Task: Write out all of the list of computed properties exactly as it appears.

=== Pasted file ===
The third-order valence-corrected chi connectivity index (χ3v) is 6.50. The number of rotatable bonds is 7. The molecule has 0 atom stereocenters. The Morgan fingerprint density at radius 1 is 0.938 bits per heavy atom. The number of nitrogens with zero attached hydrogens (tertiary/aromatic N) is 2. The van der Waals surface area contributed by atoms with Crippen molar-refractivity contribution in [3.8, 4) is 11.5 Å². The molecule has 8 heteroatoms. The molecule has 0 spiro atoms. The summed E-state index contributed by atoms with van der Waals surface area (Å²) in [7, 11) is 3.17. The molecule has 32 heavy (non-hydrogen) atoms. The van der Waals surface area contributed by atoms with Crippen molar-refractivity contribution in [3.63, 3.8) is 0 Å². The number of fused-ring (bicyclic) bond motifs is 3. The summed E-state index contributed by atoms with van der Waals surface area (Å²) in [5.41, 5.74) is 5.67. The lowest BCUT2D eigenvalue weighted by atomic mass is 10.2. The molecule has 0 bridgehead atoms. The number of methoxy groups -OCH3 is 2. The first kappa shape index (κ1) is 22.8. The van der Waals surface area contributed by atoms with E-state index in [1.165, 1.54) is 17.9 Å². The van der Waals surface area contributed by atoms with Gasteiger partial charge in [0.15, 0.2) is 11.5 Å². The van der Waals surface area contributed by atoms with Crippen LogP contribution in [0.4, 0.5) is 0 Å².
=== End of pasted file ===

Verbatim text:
The third-order valence-corrected chi connectivity index (χ3v) is 6.50. The number of rotatable bonds is 7. The molecule has 0 atom stereocenters. The Morgan fingerprint density at radius 1 is 0.938 bits per heavy atom. The number of nitrogens with zero attached hydrogens (tertiary/aromatic N) is 2. The van der Waals surface area contributed by atoms with Crippen molar-refractivity contribution in [3.8, 4) is 11.5 Å². The molecule has 8 heteroatoms. The molecule has 0 spiro atoms. The summed E-state index contributed by atoms with van der Waals surface area (Å²) in [7, 11) is 3.17. The molecule has 32 heavy (non-hydrogen) atoms. The van der Waals surface area contributed by atoms with Crippen molar-refractivity contribution in [3.63, 3.8) is 0 Å². The number of fused-ring (bicyclic) bond motifs is 3. The summed E-state index contributed by atoms with van der Waals surface area (Å²) in [5.41, 5.74) is 5.67. The lowest BCUT2D eigenvalue weighted by atomic mass is 10.2. The molecule has 0 bridgehead atoms. The number of methoxy groups -OCH3 is 2. The first kappa shape index (κ1) is 22.8. The van der Waals surface area contributed by atoms with E-state index in [1.165, 1.54) is 17.9 Å². The van der Waals surface area contributed by atoms with Gasteiger partial charge in [0.15, 0.2) is 11.5 Å². The van der Waals surface area contributed by atoms with Crippen LogP contribution in [0.4, 0.5) is 0 Å².